• Chemical dissection of the targets of insecticides with a novel mode of action [PhD project, NexGenAgriChem]. Recent developments around tools for target ID in the Tate lab have presented a unique opportunity to profile the targets of pyridalyl (PAL), a potent and selective insecticide of substantial commercial importance. Understanding the targets of this molecule is a high priority for Syngenta and would open up new classes of insecticide target for future exploitation. Addition of a 'clickable' tag to selected inhibitors will facilitate ligation of combinations of biotin and fluorescent dye labels and will enable imaging and pull-down based assays.
  • Lipidated proteomics: Chemical validation of protein lipidation pathways as antifungal targets [PhD project, NexGenAgriChem].This project profiles the substrates of protein lipidation of plant pathogentic fungi, more specifically N-myristoyltransferase (NMT). The Tate lab has developed powerful tools for analysis of this enzyme in living systems, and the project exploits these capabilities to establish in vivo mode of action for known and novel NMT inhibitors as anti-fungal agents. The technology features a strong emphasis on exploiting synthetic chemistry to understand agrochemical mode of action and enables facile incorporation into target proteins without disturbing the system of interest, whilst permitting imaging and pull-down based on a highly optimized 'chemical proteomic' workflow.
  • Multiscale analysis of protein and DNA structures: from atomic structures to large-scale conformational substructures [PhD project, NexGenAgriChem]. This project employs the multiscale analysis of protein and DNA structures to examine potential fungicide and allergen targets. Particular focus is on histidine kinases (HKKS) (HOG pathway) by interrogating the role of particular domains over different timescales, which combined with a mutational analysis will lead to the identification of hotspots for agrochemical binding sites. Initial testing will employ bacterial systems to validate the method which will then be ported to investigate fungal as well as allergen systems. In the latter the correct identification of epitopes with minimal false positives is of great relevance.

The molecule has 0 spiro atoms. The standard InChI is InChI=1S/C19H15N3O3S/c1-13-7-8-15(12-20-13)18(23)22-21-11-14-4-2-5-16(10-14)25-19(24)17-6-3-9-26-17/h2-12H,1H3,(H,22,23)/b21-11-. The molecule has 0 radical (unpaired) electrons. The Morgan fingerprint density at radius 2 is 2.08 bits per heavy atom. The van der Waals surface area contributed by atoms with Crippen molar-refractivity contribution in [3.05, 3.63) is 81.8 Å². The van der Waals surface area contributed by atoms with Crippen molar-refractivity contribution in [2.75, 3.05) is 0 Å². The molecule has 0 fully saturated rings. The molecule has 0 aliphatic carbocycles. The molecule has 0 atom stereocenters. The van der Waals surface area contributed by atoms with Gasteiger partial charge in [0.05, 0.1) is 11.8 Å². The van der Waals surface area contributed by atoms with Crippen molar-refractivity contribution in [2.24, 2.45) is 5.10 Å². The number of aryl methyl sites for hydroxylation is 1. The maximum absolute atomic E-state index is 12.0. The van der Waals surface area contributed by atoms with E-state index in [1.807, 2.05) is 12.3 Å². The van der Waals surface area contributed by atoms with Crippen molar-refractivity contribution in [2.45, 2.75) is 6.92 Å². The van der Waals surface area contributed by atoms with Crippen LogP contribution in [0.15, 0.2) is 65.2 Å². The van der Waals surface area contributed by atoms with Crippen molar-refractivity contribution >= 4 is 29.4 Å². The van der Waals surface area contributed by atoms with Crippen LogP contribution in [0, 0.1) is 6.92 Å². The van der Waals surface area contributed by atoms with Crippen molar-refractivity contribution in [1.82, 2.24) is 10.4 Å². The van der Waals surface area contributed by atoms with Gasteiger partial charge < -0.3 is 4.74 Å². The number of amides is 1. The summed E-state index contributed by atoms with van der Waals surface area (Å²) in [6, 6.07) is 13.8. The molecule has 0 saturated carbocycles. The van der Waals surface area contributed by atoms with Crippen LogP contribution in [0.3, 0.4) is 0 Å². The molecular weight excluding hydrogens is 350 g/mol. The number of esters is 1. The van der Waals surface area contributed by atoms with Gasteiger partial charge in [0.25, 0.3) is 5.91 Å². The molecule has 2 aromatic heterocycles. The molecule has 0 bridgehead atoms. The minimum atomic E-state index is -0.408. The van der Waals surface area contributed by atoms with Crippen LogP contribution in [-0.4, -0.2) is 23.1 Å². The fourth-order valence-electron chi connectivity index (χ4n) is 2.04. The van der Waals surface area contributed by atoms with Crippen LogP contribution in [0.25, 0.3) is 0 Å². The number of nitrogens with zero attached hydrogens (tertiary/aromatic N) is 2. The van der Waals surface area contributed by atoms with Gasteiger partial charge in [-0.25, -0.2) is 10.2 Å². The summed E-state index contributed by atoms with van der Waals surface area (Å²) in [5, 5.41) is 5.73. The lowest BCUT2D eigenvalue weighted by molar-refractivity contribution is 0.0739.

• New technologies for the quantification of protein copy number and protein-protein interactions in single plant cells [PhD project, NexGenAgriChem]. This project builds upon the breakthrough MAC technology focusing upon the analysis of protein copy number and will monitor the response of protein pathways in plant cells upon addition of agrochemicals to gain insight into their mode of action in crops.
  • Biochemical imaging of compounds in plants [PhD project, NexGenAgriChem]. This project develops a novel validated analytical method to detect and analyse compounds (such as agrochemical) in biological matrices and try to solve the issues related to existing methodologies. These issues involve long and complex labelling procedures coupled with the fact that there is only a limited set of pesticides that are detectable with the existing methods.
  • Using fluorescence imaging to probe the distribution, delivery and uptake of agrochemicals in plants [PhD project, NexGenAgriChem]. This project: i) employs fluorescence imaging techniques to investigate agrochemcial uptake and distribution patterns in plants; ii) devises a practical in-vivo imaging/measurement technique and iii) thereby expedite the optimisation, development and discovery of agrochemicals.
  • Transcriptomic and proteomic data analysis: extraction of landscapes through geometric dimensionality reduction and multi-scale clustering [PhD project, NexGenAgriChem]. This project employs a new geometric dimensionality reduction and multi-scale clustering method to integrate multiple omics datasets to achieve a more holistic understanding of the toxicology and metabolism of agrochemicals.